AIA Small Project Design (SPD) Knowledge Community supports, celebrates, and promotes small projects by engaging designers and the public.
Do we eliminate old buildings because they can't meet current codes (and are no longer "safe" by today's standards) OR do we save them as part of the historical fabric and in response to the needs of the Owner?
With regards the responsibility of you and public officials – if the building can be maintained at current status if no change occurs that triggers use of newer code, then the building can remain as is. Or if International Existing Building Code is enacted in your city – then maybe somethings need to be made as "good as possible" with the recognition that 100-year old buildings do not have all of the safety features we're required to provide today. Again, this is only if compliance with the building code is triggered.
The ability to work around current standards doesn't eliminate our responsibility, as architects, for public safety. The IEBC is legal "safe harbor" but would not eliminate the feeling that I'm responsible if people were injured or killed in the building due to old standards. For me, the same sense of responsibility applies to new buildings, even when they are code compliant. I hope that no person is injured or killed in one of my buildings due to the design of the building. In that vein, I would want the Owner to do as much work as possible to make the building as safe as it can be. Some of the buildings in my town have exterior fire escapes that would do in a pinch but are not something I would comfortable use if my life were not in danger.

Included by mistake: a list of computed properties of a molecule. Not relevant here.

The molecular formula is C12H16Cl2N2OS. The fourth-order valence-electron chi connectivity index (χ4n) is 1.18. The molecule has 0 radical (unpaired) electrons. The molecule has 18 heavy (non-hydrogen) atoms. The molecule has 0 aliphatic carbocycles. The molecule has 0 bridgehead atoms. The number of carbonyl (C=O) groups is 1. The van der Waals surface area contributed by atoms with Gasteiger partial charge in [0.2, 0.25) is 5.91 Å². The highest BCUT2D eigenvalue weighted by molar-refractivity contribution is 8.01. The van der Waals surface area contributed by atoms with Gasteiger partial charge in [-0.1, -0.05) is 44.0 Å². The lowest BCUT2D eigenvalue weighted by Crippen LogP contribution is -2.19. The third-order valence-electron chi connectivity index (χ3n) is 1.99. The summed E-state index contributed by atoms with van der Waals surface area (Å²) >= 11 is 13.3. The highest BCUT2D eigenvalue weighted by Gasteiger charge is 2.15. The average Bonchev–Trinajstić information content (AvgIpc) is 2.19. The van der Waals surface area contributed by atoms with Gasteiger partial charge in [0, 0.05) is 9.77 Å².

But that's not the real issue for me (and maybe not for you). Historic buildings are valuable resources for their contribution to the fabric of the city and as a demonstration of the passage of time. (Full disclosure: I live in a small community that is very proud of their historic buildings and Owners/Architects go to great lengths to preserve, restore and reuse them.) If the building is structural sound this also helps to support the idea of not demolishing the building.
A third option is to choose not to be involved in the project if neither of the above options is acceptable to you.
Which leaves us in the middle with no good answer – just imperfect choices.
Best wishes for a sane resolution to your dilemma.
Margaret Godolphin, AIA
Bjerke Architects PLLC
2905 N. Montana Avenue ~ Helena, MT 59601